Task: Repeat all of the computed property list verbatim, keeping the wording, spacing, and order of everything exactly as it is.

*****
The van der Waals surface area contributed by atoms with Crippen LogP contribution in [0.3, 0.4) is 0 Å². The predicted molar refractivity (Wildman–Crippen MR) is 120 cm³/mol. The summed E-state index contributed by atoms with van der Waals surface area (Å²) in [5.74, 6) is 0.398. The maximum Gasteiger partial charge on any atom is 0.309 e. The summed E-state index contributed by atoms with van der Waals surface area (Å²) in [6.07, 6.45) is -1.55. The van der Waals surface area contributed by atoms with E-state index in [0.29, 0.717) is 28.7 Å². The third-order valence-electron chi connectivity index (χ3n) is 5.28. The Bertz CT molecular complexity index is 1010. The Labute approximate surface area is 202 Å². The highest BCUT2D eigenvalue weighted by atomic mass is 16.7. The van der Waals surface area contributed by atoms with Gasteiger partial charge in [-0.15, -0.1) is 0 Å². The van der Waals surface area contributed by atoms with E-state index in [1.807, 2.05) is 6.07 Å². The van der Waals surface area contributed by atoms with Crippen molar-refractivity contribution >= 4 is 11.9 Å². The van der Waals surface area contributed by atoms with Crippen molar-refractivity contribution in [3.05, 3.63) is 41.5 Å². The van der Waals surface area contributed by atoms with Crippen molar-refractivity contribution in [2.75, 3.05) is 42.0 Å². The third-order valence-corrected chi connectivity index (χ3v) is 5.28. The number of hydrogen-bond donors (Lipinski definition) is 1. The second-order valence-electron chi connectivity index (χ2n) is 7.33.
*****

The van der Waals surface area contributed by atoms with Crippen LogP contribution in [0.3, 0.4) is 0 Å². The predicted molar refractivity (Wildman–Crippen MR) is 120 cm³/mol. The summed E-state index contributed by atoms with van der Waals surface area (Å²) in [5.74, 6) is 0.398. The maximum Gasteiger partial charge on any atom is 0.309 e. The summed E-state index contributed by atoms with van der Waals surface area (Å²) in [6.07, 6.45) is -1.55. The van der Waals surface area contributed by atoms with E-state index in [0.29, 0.717) is 28.7 Å². The third-order valence-electron chi connectivity index (χ3n) is 5.28. The Bertz CT molecular complexity index is 1010. The Labute approximate surface area is 202 Å². The highest BCUT2D eigenvalue weighted by atomic mass is 16.7. The van der Waals surface area contributed by atoms with Gasteiger partial charge in [-0.15, -0.1) is 0 Å². The van der Waals surface area contributed by atoms with E-state index in [1.807, 2.05) is 6.07 Å². The van der Waals surface area contributed by atoms with Crippen molar-refractivity contribution >= 4 is 11.9 Å². The van der Waals surface area contributed by atoms with Crippen molar-refractivity contribution in [3.05, 3.63) is 41.5 Å². The van der Waals surface area contributed by atoms with Crippen molar-refractivity contribution in [2.75, 3.05) is 42.0 Å². The third-order valence-corrected chi connectivity index (χ3v) is 5.28. The number of hydrogen-bond donors (Lipinski definition) is 1. The second-order valence-electron chi connectivity index (χ2n) is 7.33.